GSoC/GCI Archive
Google Summer of Code 2009

Go OpenOffice

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Go OpenOffice (go-oo) is a branch, or distribution that adds features, fixes and fun to the project. We also have a distinctive approach to code ownership - believing that nicely separable pieces of code should not be assigned to, owned and exploited by a single corporate entity, but owned by all. The project ships on the majority of Linux distributions, and forms the base for NeoOffice (Mac) and various other variants, such as OxygenOffice.


  • Crosscompile Win32 OOo on Linux Setting up a build environment for OOo on Windows is a pain, requires expensive tools (at least when needing all features), and the IO performance of the used cygwin/msvs mix is rather disappointing. This task includes setting up, (if necessary) provide missing headers and tools, and actually performing a full cross build of OOo under Linux. Fortunately most libraries should compile out of the box, but there are some tricky parts with very specific windows code. For example, if there's code that uses ATL it will have to be rewritten because there's no way to compile that with a gcc compiler. It can be very time consuming project, because you'll have to change all the makefiles with the new crosscompile configuration with a mix of linux and windows settings. And, of course, compiling is one thing but then it has to work well. Basically: 1. Creating the new configuration in the OOo build system. 2. Making changes to the makefiles to target the Win32 platform. 3. Provide missing headers / tools. 4. Decide solutions for non-compilable code. 4. Check the things compiled work as expected. 5. Creating the installer.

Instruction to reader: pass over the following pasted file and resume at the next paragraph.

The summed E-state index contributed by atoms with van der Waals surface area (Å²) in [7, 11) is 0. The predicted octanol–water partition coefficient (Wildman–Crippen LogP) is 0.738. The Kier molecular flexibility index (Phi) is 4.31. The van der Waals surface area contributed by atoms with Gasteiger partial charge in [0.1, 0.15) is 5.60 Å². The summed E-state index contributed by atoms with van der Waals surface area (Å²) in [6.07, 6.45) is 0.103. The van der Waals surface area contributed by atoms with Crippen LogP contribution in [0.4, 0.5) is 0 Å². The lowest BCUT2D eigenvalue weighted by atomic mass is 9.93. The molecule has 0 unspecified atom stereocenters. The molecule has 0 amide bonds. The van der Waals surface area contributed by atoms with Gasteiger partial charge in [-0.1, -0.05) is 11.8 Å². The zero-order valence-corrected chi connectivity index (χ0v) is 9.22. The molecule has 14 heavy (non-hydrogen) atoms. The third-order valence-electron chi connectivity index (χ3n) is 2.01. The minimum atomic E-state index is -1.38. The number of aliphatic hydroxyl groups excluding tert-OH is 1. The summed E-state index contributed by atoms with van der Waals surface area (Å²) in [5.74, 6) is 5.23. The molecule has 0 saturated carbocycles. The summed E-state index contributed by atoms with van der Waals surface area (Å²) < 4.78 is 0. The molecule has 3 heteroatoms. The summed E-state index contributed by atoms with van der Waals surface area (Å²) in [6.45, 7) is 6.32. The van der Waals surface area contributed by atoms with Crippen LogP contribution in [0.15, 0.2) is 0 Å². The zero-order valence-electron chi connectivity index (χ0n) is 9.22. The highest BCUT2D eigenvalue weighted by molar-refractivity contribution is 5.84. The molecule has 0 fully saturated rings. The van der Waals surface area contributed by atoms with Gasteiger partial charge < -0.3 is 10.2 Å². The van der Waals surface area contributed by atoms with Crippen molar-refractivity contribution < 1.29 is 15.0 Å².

• Extending Functionality of the Templates in Impress For my GSoC project, I would like to do one of the proposals in Impress. The one I'm most interested in is extending the number of templates in Impress and possibly allowing users to create their own templates.
  • Hyperlink/Reference navigation buttons My project would include adding navigation buttons to Go OpenOffice applications. It's a feature people are used to because of everyday use of Internet browsers, and according to, they are really missing it in OOo. My plan is also to create an (optional) additional feature, back/forward buttons with Recency with Temporal Ordering Enhancement, inspired by the paper on this link:
  • Improving OpenOffice Writer’s document comparison Comparing documents for changes is an essential feature in text editing software. Currently, Writer’s comparison function performs poorly (worse than the algorithms below). The goal of this project is to significantly improve it by using several algorithms: an LCS based one, a Levenshtein distance one, and an algorithm that takes into account moving portions of the text. An evaluative algorithm will choose the best output. The user will be able to choose the method and set its parameters.